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Greg Prince and Jason Fry
Faith and Fear in Flushing made its debut on Feb. 16, 2005, the brainchild of two longtime friends and lifelong Met fans.

Greg Prince discovered the Mets when he was 6, during the magical summer of 1969. He is a Long Island-based writer, editor and communications consultant. Contact him here.

Jason Fry is a Brooklyn writer whose first memories include his mom leaping up and down cheering for Rusty Staub. Check out his other writing here.

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Sometimes Boring's Not So Bad

Sometimes, it turns out, a dull baseball game is better without a little injection of excitement.

Wednesday night’s series finale between the Mets and Phillies started off glacial and boring and then turned glacial and annoying. The Phils nicked Jason Vargas for a run in the first but nothing else; the Mets couldn’t get the hit they needed against Vince Velasquez, with Wilson Ramos having a particularly frustrating night. And then Robert Gsellman came into a 1-0 game and got pounded and that was effectively it.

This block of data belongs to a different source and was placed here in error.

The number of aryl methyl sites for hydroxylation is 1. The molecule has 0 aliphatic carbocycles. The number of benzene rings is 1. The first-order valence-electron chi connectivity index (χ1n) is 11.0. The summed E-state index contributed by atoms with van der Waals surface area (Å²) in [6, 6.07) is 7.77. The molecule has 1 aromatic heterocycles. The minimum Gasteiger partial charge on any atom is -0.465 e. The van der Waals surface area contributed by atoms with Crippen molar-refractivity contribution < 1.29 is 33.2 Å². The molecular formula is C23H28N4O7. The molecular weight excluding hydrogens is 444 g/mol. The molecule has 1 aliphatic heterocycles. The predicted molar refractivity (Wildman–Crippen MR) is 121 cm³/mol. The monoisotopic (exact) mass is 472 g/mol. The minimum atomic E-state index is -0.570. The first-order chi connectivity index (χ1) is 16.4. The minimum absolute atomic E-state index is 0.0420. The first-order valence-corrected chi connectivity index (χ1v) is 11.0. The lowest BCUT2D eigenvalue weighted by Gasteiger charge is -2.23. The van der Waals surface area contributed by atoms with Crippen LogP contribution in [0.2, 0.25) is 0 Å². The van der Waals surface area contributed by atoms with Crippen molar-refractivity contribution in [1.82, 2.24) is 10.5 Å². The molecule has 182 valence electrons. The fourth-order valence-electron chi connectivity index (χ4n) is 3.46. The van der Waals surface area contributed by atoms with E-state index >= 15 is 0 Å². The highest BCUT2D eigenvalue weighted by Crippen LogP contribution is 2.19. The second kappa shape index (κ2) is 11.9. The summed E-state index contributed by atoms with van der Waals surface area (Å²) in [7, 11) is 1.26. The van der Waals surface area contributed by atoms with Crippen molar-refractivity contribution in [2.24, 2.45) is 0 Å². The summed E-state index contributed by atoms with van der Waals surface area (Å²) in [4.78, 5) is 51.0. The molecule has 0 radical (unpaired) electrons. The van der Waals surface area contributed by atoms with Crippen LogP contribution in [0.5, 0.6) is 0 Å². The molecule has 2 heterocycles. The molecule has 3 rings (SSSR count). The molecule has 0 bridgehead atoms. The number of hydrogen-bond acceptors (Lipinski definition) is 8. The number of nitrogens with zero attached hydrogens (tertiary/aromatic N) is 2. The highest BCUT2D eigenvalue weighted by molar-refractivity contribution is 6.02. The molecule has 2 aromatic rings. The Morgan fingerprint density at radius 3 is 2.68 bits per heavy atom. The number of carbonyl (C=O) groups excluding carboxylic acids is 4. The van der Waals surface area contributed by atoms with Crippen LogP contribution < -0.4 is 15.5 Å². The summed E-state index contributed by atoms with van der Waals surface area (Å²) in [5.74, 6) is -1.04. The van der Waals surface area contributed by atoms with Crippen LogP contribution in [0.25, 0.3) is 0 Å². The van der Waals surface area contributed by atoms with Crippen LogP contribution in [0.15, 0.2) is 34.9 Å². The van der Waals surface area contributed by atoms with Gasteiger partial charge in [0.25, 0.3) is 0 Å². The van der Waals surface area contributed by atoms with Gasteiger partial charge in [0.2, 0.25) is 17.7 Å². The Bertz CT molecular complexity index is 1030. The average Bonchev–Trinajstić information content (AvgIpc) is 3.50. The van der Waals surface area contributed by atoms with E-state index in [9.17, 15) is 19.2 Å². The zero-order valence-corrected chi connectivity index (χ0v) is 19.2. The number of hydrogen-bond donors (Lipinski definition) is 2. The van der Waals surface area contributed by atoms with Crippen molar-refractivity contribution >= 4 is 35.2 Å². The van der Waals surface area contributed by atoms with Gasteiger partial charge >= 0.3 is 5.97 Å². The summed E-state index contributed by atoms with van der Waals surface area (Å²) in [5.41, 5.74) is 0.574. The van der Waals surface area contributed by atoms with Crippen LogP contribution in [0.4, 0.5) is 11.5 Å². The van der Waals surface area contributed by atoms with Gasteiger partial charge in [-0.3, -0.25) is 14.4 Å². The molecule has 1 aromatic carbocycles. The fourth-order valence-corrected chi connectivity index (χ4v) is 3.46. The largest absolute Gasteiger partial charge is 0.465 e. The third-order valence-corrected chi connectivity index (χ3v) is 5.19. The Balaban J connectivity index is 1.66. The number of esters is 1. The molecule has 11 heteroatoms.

I could talk about Vargas being good, which statistically he undeniably was, but something just felt flat and off for both teams until Gsellman showed up and made you reconsider the watchability of flat and off. Take Vargas’s final pitch of the night, a 2-2 fastball to Bryce Harper. The pitch before had been a changeup that started inside and dove into the dirt, designed to get Harper looking inside. The next pitch, it was clear to me, everyone in the park, everyone watching on TV, and anyone you happened to wake up from a nap of between five minutes and five decades for a quick briefing, was going to be a fastball on the outside corner. It was, it arrived at a Vargasian 86 MPH … and Harper looked at it for strike three.

Yeah, that kind of night.

Anyway, Gsellman came in and was bad and that let all the air out of a game that had turned into a fallen souffle anyway. I’d spent an hour and a half waiting for the Mets to get a big hit, then downgraded my hopes to having someone on either team look vaguely awake. But then Mickey Callaway summoned Jacob Rhame because someone had to pitch the ninth, and Rhame had to face his Tuesday-night antagonist Rhys Hoskins. Hoskins came into that confrontation as wired as if he’d just hoovered up a bag of trucker speed, hit a home run down the left-field line, and should finish his trot around the time the other Phillies get off their bus back home.